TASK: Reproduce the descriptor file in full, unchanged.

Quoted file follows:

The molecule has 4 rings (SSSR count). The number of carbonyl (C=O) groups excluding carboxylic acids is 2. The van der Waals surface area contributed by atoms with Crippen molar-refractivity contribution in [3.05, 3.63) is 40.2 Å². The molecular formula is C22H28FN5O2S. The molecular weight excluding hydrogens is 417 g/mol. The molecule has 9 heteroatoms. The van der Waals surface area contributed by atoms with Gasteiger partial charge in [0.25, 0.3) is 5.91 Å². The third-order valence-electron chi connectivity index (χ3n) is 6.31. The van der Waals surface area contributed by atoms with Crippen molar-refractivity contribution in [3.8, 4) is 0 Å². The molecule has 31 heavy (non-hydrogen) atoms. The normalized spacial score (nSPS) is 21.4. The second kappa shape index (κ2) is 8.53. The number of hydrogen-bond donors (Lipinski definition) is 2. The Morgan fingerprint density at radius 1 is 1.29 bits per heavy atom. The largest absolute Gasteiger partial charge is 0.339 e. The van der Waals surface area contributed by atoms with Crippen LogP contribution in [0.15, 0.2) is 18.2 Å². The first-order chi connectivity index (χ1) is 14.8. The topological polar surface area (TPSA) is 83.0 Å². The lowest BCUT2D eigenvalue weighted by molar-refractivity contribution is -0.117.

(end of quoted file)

The molecule has 4 rings (SSSR count). The number of carbonyl (C=O) groups excluding carboxylic acids is 2. The van der Waals surface area contributed by atoms with Crippen molar-refractivity contribution in [3.05, 3.63) is 40.2 Å². The molecular formula is C22H28FN5O2S. The molecular weight excluding hydrogens is 417 g/mol. The molecule has 9 heteroatoms. The van der Waals surface area contributed by atoms with Gasteiger partial charge in [0.25, 0.3) is 5.91 Å². The third-order valence-electron chi connectivity index (χ3n) is 6.31. The van der Waals surface area contributed by atoms with Crippen molar-refractivity contribution in [3.8, 4) is 0 Å². The molecule has 31 heavy (non-hydrogen) atoms. The normalized spacial score (nSPS) is 21.4. The second kappa shape index (κ2) is 8.53. The number of hydrogen-bond donors (Lipinski definition) is 2. The Morgan fingerprint density at radius 1 is 1.29 bits per heavy atom. The largest absolute Gasteiger partial charge is 0.339 e. The van der Waals surface area contributed by atoms with Crippen LogP contribution in [0.15, 0.2) is 18.2 Å². The first-order chi connectivity index (χ1) is 14.8. The topological polar surface area (TPSA) is 83.0 Å². The lowest BCUT2D eigenvalue weighted by molar-refractivity contribution is -0.117.